Is Abortion an African-American Genocide? The Problem with Conservatives Citing Margaret Sanger

Is Abortion an African-American Genocide? The Problem with Conservatives Citing Margaret Sanger July 15, 2015

Conservatives want to have it both ways. They argue that progressive support of welfare and affirmative action is racist in that it assumes that blacks need these things to succeed. Welfare and affirmative action take away from black agency and get in the way of black progress, they say, and are based in the racist assumption that African Americans are by nature dependent. Conservatives are, they say, all about restoring black agency and removing the chains of dependency—except, of course, when it comes to abortion. When it comes to abortion, African Americans’ agency and ability to make their own choices goes out the window as conservatives paint women of color as dupes participating in their own genocide.

As an example, in 2013 Doug Wilson wrote the following:

The death toll from abortion is approaching 100 times the death toll of the Civil War. And in this, future black generations have been heavily and disproportionately targeted. Does anybody deny that? If you allow Margaret Sanger to speak for herself, this targeting of blacks was a design feature. We know what that white woman thought of her “human weeds.” Where are the black prophets?

I have seen this same argument again, and again, and again. Abortion opponents argue that Margaret Sanger (who died in 1966, by the way) was intent on carrying out a genocide against African Americans and that modern day Planned Parenthood clinics are continuing that effort, as evidenced by the fact that disproportionately high numbers of black women obtain abortions.

But you know what? No one forces women of color to have abortions. In fact, Planned Parenthood personnel are required to make sure that women who come to their facility for abortions are doing so through their own free will. When conservatives argue abortion is a plan dreamed up by Margaret Sanger to carry out genocide against African Americans, and that that is why higher rates of African American women have abortions, they are suggesting that black women should not have the ability to freely make their own reproductive choices.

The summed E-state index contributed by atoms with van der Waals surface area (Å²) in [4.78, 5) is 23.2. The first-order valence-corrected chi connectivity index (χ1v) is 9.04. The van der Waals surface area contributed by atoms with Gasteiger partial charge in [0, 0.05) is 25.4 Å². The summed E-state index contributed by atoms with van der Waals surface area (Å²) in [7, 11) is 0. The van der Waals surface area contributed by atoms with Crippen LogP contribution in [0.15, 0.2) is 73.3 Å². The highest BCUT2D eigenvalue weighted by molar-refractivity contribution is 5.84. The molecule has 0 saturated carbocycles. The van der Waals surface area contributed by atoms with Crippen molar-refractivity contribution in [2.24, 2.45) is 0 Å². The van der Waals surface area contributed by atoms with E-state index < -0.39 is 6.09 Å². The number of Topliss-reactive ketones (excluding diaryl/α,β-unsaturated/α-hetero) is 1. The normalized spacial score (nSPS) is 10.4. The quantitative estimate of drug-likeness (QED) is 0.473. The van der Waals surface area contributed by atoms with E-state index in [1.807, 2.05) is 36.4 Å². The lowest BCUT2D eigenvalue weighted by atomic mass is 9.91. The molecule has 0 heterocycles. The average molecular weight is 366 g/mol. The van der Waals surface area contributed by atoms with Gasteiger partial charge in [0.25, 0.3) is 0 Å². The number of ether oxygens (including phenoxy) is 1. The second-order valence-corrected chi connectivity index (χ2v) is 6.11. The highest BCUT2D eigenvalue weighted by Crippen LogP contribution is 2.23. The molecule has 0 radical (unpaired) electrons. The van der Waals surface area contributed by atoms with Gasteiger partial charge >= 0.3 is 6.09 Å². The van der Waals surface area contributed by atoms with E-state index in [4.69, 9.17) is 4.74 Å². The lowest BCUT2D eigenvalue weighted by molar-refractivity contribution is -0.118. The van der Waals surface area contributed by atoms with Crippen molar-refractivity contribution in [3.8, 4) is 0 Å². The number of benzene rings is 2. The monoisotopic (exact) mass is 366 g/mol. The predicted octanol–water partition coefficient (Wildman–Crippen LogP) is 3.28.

Who is trying to invalidate African Americans’ agency now?

Let’s imagine for a moment that Margaret Sanger is everything conservatives claim she is. Let’s imagine that she pioneered abortion in an effort to decrease the nation’s African American population with a view toward eventual elimination. Even if that were true, it would have no relevance to the form abortion takes today. No one forces African American women to have abortions. There is no coercion. Indeed, African American women have on average more children than white women, which suggests that Sanger’s (imagined) plan is working out very badly.

To the extent that there is any coercion—i.e. to the extent that women feel that they have no other option than abortion—it is conservative policies that are to blame. Conservatives favor cutting welfare and oppose government subsidies for childcare. Conservatives oppose better maternity leave policies and oppose raising the minimum wage. Conservatives are against providing effective birth control free of charge and against comprehensive sex education. The net result of these policies is that poor women, and especially women of color, will find themselves both unintentionally pregnant and unable to financially afford raising another child. To the extent that coercion exists vis a vis abortion today, this is what it looks like.

But what of Margaret Sanger? If you ask conservatives to demonstrate that Margaret Sanger is racist, they will give you this quote:

We don’t want the word to go out that we want to exterminate the Negro population.

Yes, Sanger wrote that. Here is the full context:

It seems to me from my experience . . . in North Carolina, Georgia, Tennessee, and Texas, that while the colored Negroes have great respect for white doctors, they can get closer to their own members and more or less lay their cards on the table. . . . They do not do this with the white people, and if we can train the Negro doctor at the clinic, he can go among them with enthusiasm and with knowledge, which, I believe, will have far-reaching results. . . . His work, in my opinion, should be entirely with the Negro profession and the nurses, hospital, social workers, as well as the County’s white doctors. His success will depend upon his personality and his training by us.